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On the way to recovery?
Published in Al-Ahram Weekly on 30 - 11 - 2016

Three weeks after the floatation of the pound, hard currency is beginning to flow steadily back into the Egyptian banking system. Before the floatation, the disparity between the dollar's official and unofficial rates had caused people with hard currency to shun the official financial system in order to make use of the higher rates on the parallel market.

A few days before the floatation, the pound had slid to a record low of LE18 to the dollar on the unofficial market, bringing the economy to a stalemate. In a bid to eliminate the black market, the Central Bank of Egypt (CBE) floated the Egyptian pound on 3 November, with the exchange rate for the currency now being determined by supply and demand.

This week, the dollar was trading at around LE17.5 in the banks, compared to LE8.8, the official rate before the floatation.

CBE sub-governor Tarek Fayed told the state news agency MENA last week that local banks had collected around $3 billion in the first two weeks after the CBE's decision to liberalise the pound's exchange rate against foreign currencies.

One source at one of Egypt's private banks said that his bank was receiving a steady flow of foreign currency, whether through individuals selling dollars or remittances. “The situation is very positive and to a large extent we are getting back to normal,” he told Al-Ahram Weekly.

The scarcity of dollars in the local banks has been causing trouble for businesses and individuals alike. People travelling abroad have had difficulty in obtaining dollars from the banks, while importers have struggled to open lines of credit.

The situation now is different, with the source saying that his bank, as well as other banks, were now opening lines of credit to importers regardless of the nature of the goods imported.

Before the floatation, the CBE issued a decision to prioritise essential goods when providing importers with foreign exchange, but after liberalising the pound it cancelled this decision.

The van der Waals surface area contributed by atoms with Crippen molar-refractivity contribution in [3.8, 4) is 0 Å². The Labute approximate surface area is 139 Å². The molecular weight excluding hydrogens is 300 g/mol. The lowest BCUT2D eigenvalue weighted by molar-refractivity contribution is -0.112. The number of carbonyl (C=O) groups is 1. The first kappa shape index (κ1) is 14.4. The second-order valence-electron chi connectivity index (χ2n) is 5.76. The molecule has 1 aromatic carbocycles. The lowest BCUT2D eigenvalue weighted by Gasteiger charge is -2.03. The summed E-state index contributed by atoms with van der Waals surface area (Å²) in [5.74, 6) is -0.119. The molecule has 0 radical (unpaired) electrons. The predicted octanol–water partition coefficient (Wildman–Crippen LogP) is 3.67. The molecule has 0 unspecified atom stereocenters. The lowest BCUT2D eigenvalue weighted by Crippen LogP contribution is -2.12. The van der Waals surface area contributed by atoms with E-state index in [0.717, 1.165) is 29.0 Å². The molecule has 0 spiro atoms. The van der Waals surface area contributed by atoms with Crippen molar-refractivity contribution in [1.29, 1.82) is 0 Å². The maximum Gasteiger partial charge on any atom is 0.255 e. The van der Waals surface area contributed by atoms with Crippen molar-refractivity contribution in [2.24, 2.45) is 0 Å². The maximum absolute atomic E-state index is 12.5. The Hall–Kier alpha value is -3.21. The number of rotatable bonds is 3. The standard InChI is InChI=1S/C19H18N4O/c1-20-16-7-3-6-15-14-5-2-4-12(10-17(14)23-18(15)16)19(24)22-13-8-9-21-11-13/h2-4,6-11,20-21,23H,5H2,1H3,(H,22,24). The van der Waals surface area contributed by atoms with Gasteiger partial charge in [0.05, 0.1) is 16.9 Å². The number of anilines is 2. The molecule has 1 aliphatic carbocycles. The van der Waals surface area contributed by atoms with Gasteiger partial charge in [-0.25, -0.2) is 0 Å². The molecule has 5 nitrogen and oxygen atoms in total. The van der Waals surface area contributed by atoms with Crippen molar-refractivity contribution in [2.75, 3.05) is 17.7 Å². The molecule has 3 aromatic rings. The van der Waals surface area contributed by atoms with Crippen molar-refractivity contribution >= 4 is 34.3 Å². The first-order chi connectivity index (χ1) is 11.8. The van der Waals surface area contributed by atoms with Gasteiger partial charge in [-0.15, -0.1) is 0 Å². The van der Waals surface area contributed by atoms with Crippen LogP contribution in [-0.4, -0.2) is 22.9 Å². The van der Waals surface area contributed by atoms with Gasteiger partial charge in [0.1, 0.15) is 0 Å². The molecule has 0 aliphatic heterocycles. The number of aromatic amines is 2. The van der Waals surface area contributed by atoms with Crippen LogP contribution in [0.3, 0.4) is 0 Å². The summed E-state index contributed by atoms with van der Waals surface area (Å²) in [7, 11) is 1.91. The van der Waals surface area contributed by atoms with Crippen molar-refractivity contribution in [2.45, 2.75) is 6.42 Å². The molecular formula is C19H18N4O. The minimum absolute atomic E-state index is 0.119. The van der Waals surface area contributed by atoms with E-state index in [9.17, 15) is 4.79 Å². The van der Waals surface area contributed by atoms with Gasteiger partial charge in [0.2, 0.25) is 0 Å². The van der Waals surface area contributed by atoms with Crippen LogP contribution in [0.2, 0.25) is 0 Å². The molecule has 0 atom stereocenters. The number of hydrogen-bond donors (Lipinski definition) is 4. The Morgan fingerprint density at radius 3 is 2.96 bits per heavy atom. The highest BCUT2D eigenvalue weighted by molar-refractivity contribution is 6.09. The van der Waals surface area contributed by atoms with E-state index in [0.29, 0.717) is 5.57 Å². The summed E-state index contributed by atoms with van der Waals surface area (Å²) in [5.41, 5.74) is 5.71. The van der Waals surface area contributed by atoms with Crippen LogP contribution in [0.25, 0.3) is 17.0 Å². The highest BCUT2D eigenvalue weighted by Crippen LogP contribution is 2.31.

This means that the banks are now obliged to provide dollars to all importers without prioritisation, which is good news for importers.

The source added that his bank was also selling dollars to individuals who were travelling abroad or for purposes of education or treatment abroad, thanks to the availability of foreign currency in his bank.

Many Egyptians are now leaning towards saving their money in order to make use of the high interest rates on deposits offer in the banks. To help stabilise the Egyptian pound after the CBE gave up its long-held US dollar peg, Egypt's two largest state-owned banks, the National Bank of Egypt (NBE) and Banque Misr, offered 18-month certificates of deposit (CDs) at 20 per cent and three-year certificates of deposit at 16 per cent interest.

The turnout for the certificates has been enormous, with people queuing for long hours in the banks to buy the certificates. “I have never seen interest rates on CDs as a good destination for my savings, but I was tempted by the 20 per cent rate and went to deposit my money in the bank,” said Doaa Adel, a 40-year-old private-sector employee.

NBE Chairman Hisham Okasha said that his bank's high-yielding CDs had raised LE85 billion, according to Reuters, while Banque Misr has raised LE43 billion from CDs, Al-Ahram reported last week.

Following in the footsteps of the NBE and Banque Misr, the commercial banks have raised interest rates on their CDs to attract depositors.

The source said that his bank had raised the interest rate on three-year CDs from 11 per cent to 15 per cent, and the interest rate on five-year CDs from 12 per cent to 14 per cent.

He said that the hikes had encouraged people to deposit their money, however the money deposited was not “fresh funds.”

He said that people were not depositing fresh money, but instead were transferring money from their savings accounts or were taking out loans and putting the money into CDs.

Egypt has struggled to attract dollar inflows since the 25 January Revolution in 2011 which scared off tourists and foreign investors, main hard currency earners. It hopes the floatation will restore confidence.

CBE Governor Tarek Amer said earlier this year in an interview that he expected to see $15 billion to $20 billion in foreign investments in Egyptian government treasury bills and bonds by the end of 2016.


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